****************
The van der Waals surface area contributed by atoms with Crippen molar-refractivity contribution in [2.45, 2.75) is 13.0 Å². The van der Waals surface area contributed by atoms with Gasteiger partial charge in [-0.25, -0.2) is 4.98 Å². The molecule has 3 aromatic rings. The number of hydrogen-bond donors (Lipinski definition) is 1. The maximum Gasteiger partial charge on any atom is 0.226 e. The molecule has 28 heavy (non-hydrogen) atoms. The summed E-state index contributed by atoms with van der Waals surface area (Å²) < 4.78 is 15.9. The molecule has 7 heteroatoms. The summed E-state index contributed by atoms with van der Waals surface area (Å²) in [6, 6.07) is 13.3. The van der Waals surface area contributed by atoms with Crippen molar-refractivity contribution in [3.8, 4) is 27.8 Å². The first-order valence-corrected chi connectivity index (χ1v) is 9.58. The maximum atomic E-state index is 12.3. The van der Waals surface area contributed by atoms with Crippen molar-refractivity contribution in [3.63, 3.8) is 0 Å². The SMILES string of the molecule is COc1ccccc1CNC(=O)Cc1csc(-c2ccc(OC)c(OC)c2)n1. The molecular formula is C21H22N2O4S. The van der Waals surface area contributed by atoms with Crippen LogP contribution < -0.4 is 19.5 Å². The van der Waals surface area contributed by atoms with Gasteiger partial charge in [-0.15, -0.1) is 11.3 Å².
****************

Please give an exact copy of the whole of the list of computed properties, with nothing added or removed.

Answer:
The van der Waals surface area contributed by atoms with Crippen molar-refractivity contribution in [2.45, 2.75) is 13.0 Å². The van der Waals surface area contributed by atoms with Gasteiger partial charge in [-0.25, -0.2) is 4.98 Å². The molecule has 3 aromatic rings. The number of hydrogen-bond donors (Lipinski definition) is 1. The maximum Gasteiger partial charge on any atom is 0.226 e. The molecule has 28 heavy (non-hydrogen) atoms. The summed E-state index contributed by atoms with van der Waals surface area (Å²) < 4.78 is 15.9. The molecule has 7 heteroatoms. The summed E-state index contributed by atoms with van der Waals surface area (Å²) in [6, 6.07) is 13.3. The van der Waals surface area contributed by atoms with Crippen molar-refractivity contribution in [3.8, 4) is 27.8 Å². The first-order valence-corrected chi connectivity index (χ1v) is 9.58. The maximum atomic E-state index is 12.3. The van der Waals surface area contributed by atoms with Crippen molar-refractivity contribution in [3.63, 3.8) is 0 Å². The SMILES string of the molecule is COc1ccccc1CNC(=O)Cc1csc(-c2ccc(OC)c(OC)c2)n1. The molecular formula is C21H22N2O4S. The van der Waals surface area contributed by atoms with Crippen LogP contribution < -0.4 is 19.5 Å². The van der Waals surface area contributed by atoms with Gasteiger partial charge in [-0.15, -0.1) is 11.3 Å².